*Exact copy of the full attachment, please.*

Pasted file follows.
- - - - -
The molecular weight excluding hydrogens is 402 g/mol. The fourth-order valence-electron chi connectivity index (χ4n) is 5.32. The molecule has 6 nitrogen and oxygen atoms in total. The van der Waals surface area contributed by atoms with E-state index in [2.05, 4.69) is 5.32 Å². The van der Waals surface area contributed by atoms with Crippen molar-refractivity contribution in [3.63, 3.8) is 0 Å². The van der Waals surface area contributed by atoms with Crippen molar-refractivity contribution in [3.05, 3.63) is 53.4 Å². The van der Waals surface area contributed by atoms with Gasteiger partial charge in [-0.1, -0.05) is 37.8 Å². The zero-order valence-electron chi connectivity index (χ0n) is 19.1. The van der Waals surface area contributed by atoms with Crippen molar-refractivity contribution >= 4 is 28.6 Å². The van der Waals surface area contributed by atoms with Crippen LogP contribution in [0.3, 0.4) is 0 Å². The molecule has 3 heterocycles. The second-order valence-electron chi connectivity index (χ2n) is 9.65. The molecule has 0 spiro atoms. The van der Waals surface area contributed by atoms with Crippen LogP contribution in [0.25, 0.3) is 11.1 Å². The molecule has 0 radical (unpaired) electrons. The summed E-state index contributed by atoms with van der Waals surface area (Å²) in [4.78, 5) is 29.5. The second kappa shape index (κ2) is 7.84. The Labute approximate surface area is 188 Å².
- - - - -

The molecular weight excluding hydrogens is 402 g/mol. The fourth-order valence-electron chi connectivity index (χ4n) is 5.32. The molecule has 6 nitrogen and oxygen atoms in total. The van der Waals surface area contributed by atoms with E-state index in [2.05, 4.69) is 5.32 Å². The van der Waals surface area contributed by atoms with Crippen molar-refractivity contribution in [3.63, 3.8) is 0 Å². The van der Waals surface area contributed by atoms with Crippen molar-refractivity contribution in [3.05, 3.63) is 53.4 Å². The van der Waals surface area contributed by atoms with Gasteiger partial charge in [-0.1, -0.05) is 37.8 Å². The zero-order valence-electron chi connectivity index (χ0n) is 19.1. The van der Waals surface area contributed by atoms with Crippen molar-refractivity contribution >= 4 is 28.6 Å². The van der Waals surface area contributed by atoms with Crippen LogP contribution in [0.3, 0.4) is 0 Å². The molecule has 3 heterocycles. The second-order valence-electron chi connectivity index (χ2n) is 9.65. The molecule has 0 spiro atoms. The van der Waals surface area contributed by atoms with Crippen LogP contribution in [0.25, 0.3) is 11.1 Å². The molecule has 0 radical (unpaired) electrons. The summed E-state index contributed by atoms with van der Waals surface area (Å²) in [4.78, 5) is 29.5. The second kappa shape index (κ2) is 7.84. The Labute approximate surface area is 188 Å².